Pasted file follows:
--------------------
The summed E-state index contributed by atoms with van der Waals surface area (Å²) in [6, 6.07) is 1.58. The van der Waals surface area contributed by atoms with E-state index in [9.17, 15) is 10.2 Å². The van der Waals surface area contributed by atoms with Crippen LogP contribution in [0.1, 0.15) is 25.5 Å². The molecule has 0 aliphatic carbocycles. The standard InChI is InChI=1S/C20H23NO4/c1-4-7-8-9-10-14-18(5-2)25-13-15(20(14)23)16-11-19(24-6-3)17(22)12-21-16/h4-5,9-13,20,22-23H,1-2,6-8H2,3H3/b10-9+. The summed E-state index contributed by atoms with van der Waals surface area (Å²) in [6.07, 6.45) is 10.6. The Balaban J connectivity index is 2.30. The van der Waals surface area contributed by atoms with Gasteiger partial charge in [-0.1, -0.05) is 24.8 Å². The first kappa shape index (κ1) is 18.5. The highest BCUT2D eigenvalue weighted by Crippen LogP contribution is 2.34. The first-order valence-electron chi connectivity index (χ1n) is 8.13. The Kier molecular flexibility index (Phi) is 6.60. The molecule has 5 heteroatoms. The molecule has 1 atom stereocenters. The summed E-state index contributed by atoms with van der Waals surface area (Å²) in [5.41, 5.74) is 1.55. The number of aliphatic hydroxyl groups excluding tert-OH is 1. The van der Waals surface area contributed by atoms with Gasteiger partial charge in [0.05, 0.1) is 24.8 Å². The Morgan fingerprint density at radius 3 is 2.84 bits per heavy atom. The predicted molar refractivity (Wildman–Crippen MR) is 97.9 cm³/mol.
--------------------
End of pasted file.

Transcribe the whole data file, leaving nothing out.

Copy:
The summed E-state index contributed by atoms with van der Waals surface area (Å²) in [6, 6.07) is 1.58. The van der Waals surface area contributed by atoms with E-state index in [9.17, 15) is 10.2 Å². The van der Waals surface area contributed by atoms with Crippen LogP contribution in [0.1, 0.15) is 25.5 Å². The molecule has 0 aliphatic carbocycles. The standard InChI is InChI=1S/C20H23NO4/c1-4-7-8-9-10-14-18(5-2)25-13-15(20(14)23)16-11-19(24-6-3)17(22)12-21-16/h4-5,9-13,20,22-23H,1-2,6-8H2,3H3/b10-9+. The summed E-state index contributed by atoms with van der Waals surface area (Å²) in [6.07, 6.45) is 10.6. The Balaban J connectivity index is 2.30. The van der Waals surface area contributed by atoms with Gasteiger partial charge in [-0.1, -0.05) is 24.8 Å². The first kappa shape index (κ1) is 18.5. The highest BCUT2D eigenvalue weighted by Crippen LogP contribution is 2.34. The first-order valence-electron chi connectivity index (χ1n) is 8.13. The Kier molecular flexibility index (Phi) is 6.60. The molecule has 5 heteroatoms. The molecule has 1 atom stereocenters. The summed E-state index contributed by atoms with van der Waals surface area (Å²) in [5.41, 5.74) is 1.55. The number of aliphatic hydroxyl groups excluding tert-OH is 1. The van der Waals surface area contributed by atoms with Gasteiger partial charge in [0.05, 0.1) is 24.8 Å². The Morgan fingerprint density at radius 3 is 2.84 bits per heavy atom. The predicted molar refractivity (Wildman–Crippen MR) is 97.9 cm³/mol.